October 19 marked the 30th anniversary of the 1987 stock market crash.
On October 19 1987, Black Monday, the Dow Jones fell 508 points, a 1 day record even greater the great depression of 1929, wiping $800 billion off the price of shares on 1 day.
The next day in Australia, Black Tuesday, the All Ordinaries fell 515 points to 1514, a 25% drop. From the beginning of October to Nov 13 that year prices dropped 50.5%.
1987 is a distant memory and for many investors today, perhaps it didn’t affect them very much. After all a 60 year old now approaching retirement was only 30, and probably more concerned about that months mortgage payment than investing in shares.
I was only 2 years into my career, still very new to the world of investing. I remember getting up in the middle of the night for some time afterwards to listen to the world news on the radio to see what was happening overseas because I had now learnt that in terms of share markets, when America sneezes Australia catches a cold.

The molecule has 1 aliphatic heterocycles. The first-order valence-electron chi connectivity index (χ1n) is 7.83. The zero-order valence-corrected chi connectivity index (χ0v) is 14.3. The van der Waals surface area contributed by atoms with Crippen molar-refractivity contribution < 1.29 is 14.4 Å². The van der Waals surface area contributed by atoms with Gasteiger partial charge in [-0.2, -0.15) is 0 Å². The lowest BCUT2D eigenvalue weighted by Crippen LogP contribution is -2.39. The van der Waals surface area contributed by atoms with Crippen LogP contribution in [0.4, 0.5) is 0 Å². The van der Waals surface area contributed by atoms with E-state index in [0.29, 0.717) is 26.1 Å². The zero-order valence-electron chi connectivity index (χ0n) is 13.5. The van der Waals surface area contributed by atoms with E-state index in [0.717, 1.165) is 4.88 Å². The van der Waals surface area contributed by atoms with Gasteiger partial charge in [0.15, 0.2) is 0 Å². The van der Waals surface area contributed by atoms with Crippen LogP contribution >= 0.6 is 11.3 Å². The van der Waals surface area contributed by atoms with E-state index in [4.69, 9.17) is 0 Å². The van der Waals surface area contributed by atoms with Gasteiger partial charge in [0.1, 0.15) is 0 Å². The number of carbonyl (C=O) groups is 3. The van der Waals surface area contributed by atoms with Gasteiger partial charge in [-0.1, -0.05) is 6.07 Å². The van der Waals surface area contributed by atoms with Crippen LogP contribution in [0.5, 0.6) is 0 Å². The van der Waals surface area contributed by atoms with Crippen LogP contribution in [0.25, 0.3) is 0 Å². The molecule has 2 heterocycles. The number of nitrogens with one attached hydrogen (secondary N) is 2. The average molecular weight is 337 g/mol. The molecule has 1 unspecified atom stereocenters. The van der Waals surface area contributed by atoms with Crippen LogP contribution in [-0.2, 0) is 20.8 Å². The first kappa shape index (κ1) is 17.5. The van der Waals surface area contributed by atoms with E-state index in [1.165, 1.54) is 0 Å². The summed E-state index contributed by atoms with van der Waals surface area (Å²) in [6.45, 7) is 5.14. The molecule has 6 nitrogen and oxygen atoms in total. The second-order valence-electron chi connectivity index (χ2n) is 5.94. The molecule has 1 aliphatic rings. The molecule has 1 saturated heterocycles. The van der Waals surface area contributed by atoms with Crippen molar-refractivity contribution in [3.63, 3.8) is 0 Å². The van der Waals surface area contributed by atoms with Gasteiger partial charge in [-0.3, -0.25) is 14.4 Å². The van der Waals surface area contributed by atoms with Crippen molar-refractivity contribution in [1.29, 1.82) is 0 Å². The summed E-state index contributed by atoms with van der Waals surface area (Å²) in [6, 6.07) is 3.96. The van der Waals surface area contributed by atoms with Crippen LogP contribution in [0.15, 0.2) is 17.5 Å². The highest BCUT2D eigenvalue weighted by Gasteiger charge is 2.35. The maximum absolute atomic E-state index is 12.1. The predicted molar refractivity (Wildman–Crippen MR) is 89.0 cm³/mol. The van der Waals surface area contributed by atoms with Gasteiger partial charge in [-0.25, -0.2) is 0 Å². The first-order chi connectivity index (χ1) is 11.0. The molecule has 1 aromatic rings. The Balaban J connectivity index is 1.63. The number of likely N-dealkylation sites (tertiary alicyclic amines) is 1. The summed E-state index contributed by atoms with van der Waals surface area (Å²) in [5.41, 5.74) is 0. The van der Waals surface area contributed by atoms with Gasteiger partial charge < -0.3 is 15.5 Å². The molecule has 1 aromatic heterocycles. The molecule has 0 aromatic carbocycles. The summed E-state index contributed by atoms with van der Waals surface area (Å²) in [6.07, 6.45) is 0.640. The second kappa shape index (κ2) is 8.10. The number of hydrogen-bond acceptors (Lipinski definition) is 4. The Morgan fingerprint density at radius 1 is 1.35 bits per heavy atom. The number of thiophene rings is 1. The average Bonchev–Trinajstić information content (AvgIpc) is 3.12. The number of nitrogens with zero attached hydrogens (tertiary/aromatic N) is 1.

Wall Street took 2 years to recover to its pre-crash high. Australia took 9.
Financial journalists assisted in the great panic, with blood curdling headlines and photos screaming of doom and great losses.
Yes there were losses – mainly by those who borrowed to buy shares – the likes of Alan Bond and Christopher Skase dominated the business pages in the early 80’s with audacious takeovers fuelled by debt. They failed to survive financially much past the 1987 share crash.
But contrary to the shrieking of financial journalists, the world didn’t end. Business carried on. Share prices recovered, and the share market has proven to be the best place to have been invested in the last 30 years since.
An investor who had $100,000 invested in Australian shares in September 1987, before the crash, would have seen the price of his portfolio reduce to just over $50,000 in November. Their dividend in that year at 2.2% would have been $2,200.
Had they not panicked, and kept those shares AND re-invested their annual dividends the value of their portfolio today would be $936,000 and their 2017 dividends at 4.39% a touch over $41,000.
The vast majority of the gain has been because of the re-investing of dividends, NOT the price movement in the shares.
Disregard the mindless daily headlines because of that day’s price movement – headlines created by economic commentators who know the price of everything and the value of nothing.
Prices are volatile, they will change daily and sometimes crash a long way. But historically they have been positive by years end 81% of the time.
And as for those debt binging entrepreneurs of the 80’s, Paul Keating likes to stay ‘they left skid marks on the pathway to progress’.